Crescent Lake – A 12′ x 16′ fishing deck with bench seating is located within the Crescent Lake Campground on Crescent Lake. This site is located on Forest Road #165 approximately 25 miles north of Tofte, MN. A barrier-free campsite is located at the fishing pier trailhead with a tent pad, picnic table and barbecue grill. The campground is operated by a concessionaire, Sawbill Outfitters, and this site can be reserved by calling them at 218-387-1360. There is a daily user fee for overnight camping, however daily use of the fishing deck is free. The trail to the pier is presently hard packed gravel, but will be asphalt-paved this summer. Two barrier-free toilets are located at the pier trailhead also. Fishing is for muskie and walleye.
Hogback Lake – This lake has a 12′ x 16′ fishing deck with two bench seats. It is located within the Hogback Lake Picnic Grounds on F.R. 172, approximately 12 miles east of Isabella, MN. Three newly constructed campsites have also been added at this site with at least one being barrier-free. This lake is teeming with rainbow trout. There are no fees charged at this area.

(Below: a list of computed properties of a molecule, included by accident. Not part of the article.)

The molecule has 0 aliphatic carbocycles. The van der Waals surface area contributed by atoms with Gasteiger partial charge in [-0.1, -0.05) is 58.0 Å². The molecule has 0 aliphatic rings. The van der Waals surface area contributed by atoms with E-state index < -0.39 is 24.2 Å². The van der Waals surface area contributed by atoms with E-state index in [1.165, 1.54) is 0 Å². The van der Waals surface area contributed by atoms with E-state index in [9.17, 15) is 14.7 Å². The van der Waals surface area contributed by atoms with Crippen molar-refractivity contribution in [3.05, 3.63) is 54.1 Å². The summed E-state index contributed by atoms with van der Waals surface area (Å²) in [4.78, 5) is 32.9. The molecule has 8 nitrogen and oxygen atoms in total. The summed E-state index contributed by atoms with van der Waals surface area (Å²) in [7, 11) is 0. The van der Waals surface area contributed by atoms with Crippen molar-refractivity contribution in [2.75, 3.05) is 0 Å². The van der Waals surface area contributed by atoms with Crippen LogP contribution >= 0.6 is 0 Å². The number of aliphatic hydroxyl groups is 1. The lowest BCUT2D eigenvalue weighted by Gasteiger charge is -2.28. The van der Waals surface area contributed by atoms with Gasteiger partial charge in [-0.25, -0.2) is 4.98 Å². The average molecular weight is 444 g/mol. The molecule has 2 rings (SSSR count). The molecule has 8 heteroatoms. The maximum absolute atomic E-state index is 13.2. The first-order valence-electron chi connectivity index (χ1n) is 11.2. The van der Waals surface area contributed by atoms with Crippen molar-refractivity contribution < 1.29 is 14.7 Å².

KAWISHIWI RANGER DISTRICT
Fenske Lake – A floating fishing pier with bench seating is located on Fenske Lake on the Echo Trail (St. Louis County #116) approximately 15 miles north of Ely, MN. This pier is within the Fenske Lake Campground and has an asphalt-paved trail leading from the barrier-free toilet building and parking area to the pier. Campsites have tent pads, picnic tables and barbecue grill. There is a daily fee for camping, however no fee is required for daily use of the fishing pier. Fishing is for smallmouth bass, bluegill and walleye.
GUNFLINT RANGER DISTRICT
Mink Lake – A 12′ x 16′ fishing deck is located within 1/4 mile of the entrance to the Kimball Lake Campground. Kimball Lake Campground is approximately 12 miles north of Grand Marais, MN on Forest Road #140. Although there are no designated barrier-free campsites at Kimball, most sites are fairly level with barrier-free toilets, picnic tables and barbecue grills. A parking lot is located adjacent to the fishing deck and a compacted gravel trail leads to the deck. This trail will be asphalt-paved this summer. Presently there is no toilet building at this site. Fishing is for rainbow trout, brook trout and splake.
Pine Lake (Trestle Pine) – This is another 12′ x 16′ deck located approximately 2 miles from the Two Island Campground on F.R. 1365. Two Island Campground is 15 miles north of Grand Marais, MN on Cook County #27. The road to the pier is presently in poor condition (reconstruction is planned for the fall of 1991). Toilet facilities will also be constructed at this time. Besides excellent shore fishing for rainbow trout and splake, loons, osprey, eagles and moose can all be viewed from this facility. This is a day-use site with camping available at the Two Island Campground for $6.00 per day.
Gary Ekman is a facilities engineer with the Superior National Forest.